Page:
Euro zone business growth at slowest in six months
Service providers also said they cut prices for the 31st month running to drum up business
Business activity in France, the euro zone’s second-biggest economy, shrank at the fastest rate in four months while in Germany, the largest, the pace of growth slowed
Euro zone firms expanded at their slowest rate in six months in June while cutting the prices they charge, surveys showed, signalling business conditions remain tricky as monetary authorities prepare to give a policy update.
Business activity in France, the euro zone’s second-biggest economy, shrank at the fastest rate in four months while in Germany, the largest, the pace of growth slowed.
Service providers also said they cut prices for the 31st month running to drum up business, although not as sharply as in May. With June inflation at just 0.5 per cent in the euro zone, the surveys will provide worrying reading for policymakers.
Markit’s Composite final June Purchasing Managers’ Index (PMI) for the euro zone, based on surveys of thousands of companies across the region and a good indicator of growth, was in line with a preliminary reading of 52.8, down from May’s 53.5.
The PMI for the euro zone’s dominant service industry fell to 52.8 from 53.2, also in line with an earlier flash reading and above the 50 mark that separates growth from contraction.
A resurgence in Spain and Italy supported German expansion but France again provided the biggest drag on the bloc’s tentative recovery.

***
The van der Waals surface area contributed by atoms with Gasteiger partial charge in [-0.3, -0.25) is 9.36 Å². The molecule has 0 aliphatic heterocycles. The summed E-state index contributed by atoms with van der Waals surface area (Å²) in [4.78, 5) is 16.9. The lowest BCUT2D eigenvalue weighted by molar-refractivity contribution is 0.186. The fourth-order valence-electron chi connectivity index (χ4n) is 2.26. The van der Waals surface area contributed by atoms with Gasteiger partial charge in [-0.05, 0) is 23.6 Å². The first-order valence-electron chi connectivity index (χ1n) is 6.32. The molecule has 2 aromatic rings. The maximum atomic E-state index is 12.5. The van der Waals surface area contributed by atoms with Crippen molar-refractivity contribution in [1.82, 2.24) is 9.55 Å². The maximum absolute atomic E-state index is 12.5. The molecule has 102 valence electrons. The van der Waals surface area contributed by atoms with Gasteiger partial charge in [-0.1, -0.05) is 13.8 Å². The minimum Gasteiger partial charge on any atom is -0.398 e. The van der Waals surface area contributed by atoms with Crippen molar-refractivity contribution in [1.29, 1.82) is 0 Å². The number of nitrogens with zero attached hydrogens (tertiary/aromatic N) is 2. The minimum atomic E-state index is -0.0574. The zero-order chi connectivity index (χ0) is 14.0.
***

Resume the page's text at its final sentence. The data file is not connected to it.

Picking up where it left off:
French business activity contracted for the second month in a row, casting fresh doubt on the strength of the €2 trillion economy.
Euro zone retail sales were flat in May, separate data showed earlier on Thursday, giving further evidence of a lack of momentum in the bloc’s economy.
It was a different story across the channel in Britain, whose services industry expanded steadily, suggesting the economy grew robustly throughout the first half of 2014 and possibly pointing to an interest rate hike this year.
While Bank of England officials have recently given mixed signals on the timing of a potential interest rate rise, the BoE is widely expected to be the first major central bank to begin hiking borrowing costs.
They say markets have underestimated the likelihood of a move in 2014, but also think more slack needs to be used up before that happens.